While the media feigned confusion as to the motives and religious convictions of the killers, the rest of the country knew they were Muslim without even hearing their names. Two or more heavily armed assailants attacking a soft target with high powered weaponry, tactical gear and explosives? Muslims. Terrorism. Definitely. It's not racist to make that assumption. It's rational. I'd love to be proven wrong sometime, but that's up to the Muslim community. Stop killing people and then I can stop noticing that you kill people. Very simple formula, folks.
But this is where political correctness leads. In fact it's even worse. In this case, political correctness may have just indirectly killed 14 people. Reports are now surfacing that people in the neighborhood noticed suspicious activity in the weeks leading up the attack but chose not to call the police because they didn't want to be guilty of "racial profiling."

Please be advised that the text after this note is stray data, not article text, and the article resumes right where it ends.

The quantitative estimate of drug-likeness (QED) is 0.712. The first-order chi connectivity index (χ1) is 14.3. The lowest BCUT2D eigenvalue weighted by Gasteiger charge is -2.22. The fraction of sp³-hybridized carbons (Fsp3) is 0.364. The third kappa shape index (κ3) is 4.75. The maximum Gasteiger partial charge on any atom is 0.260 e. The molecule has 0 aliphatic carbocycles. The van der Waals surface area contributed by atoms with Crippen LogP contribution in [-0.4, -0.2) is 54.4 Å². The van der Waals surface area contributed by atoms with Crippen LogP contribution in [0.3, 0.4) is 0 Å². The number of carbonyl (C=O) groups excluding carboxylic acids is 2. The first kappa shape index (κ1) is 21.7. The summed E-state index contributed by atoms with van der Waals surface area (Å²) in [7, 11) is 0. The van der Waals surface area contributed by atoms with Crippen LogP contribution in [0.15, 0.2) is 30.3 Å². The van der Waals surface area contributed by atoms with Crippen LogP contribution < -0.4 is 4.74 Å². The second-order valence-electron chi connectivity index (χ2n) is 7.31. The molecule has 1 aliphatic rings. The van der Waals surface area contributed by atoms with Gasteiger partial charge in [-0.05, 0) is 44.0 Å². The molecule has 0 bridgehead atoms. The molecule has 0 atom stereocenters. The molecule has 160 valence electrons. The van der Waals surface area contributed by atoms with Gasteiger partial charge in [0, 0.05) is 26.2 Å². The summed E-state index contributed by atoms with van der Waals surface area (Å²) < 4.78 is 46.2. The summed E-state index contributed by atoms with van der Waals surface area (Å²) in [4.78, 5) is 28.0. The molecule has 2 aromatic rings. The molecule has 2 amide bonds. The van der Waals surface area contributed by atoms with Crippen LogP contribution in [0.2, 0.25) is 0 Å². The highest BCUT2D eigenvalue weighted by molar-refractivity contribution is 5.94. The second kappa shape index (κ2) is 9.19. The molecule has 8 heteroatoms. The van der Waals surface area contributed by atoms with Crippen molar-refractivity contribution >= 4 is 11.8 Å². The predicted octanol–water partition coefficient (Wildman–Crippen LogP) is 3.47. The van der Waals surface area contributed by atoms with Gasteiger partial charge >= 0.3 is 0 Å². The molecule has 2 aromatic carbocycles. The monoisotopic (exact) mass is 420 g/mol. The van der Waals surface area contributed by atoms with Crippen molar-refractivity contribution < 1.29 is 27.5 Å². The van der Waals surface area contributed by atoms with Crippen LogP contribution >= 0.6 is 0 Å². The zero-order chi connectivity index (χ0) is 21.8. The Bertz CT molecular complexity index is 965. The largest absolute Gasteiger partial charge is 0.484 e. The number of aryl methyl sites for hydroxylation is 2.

SWAT officers enter an area where suspects were believed to be after the shooting at the Inland Regional Center in San Bernardino, California, Wednesday. (Getty Images/Sean M. Haffey)
The media will not focus on this point, to put it lightly. They will gloss right over it. But make no mistake, this is a devastating, damning, outrageous detail. It ought to be getting its own headlines. It ought to be the subject of severe scrutiny and debate. Someone — or perhaps multiple people, that's unclear right now — saw a group of strange Middle Eastern men engaged in suspicious activity in the neighborhood and didn't say anything because it wouldn't be politically correct.
No doubt, the witnesses felt guilty. Surely they wouldn't have thought it suspicious if they saw a group of white teenage girls or middle aged white men or elderly Chinese women. They were suspicious of these men primarily because of who they were, not what they were doing, and that made them feel dirty inside. Our culture had convinced them that these incredibly logical and reasonable suspicions were rooted in some kind of underlying racism, so they ignored it and moved on. And then...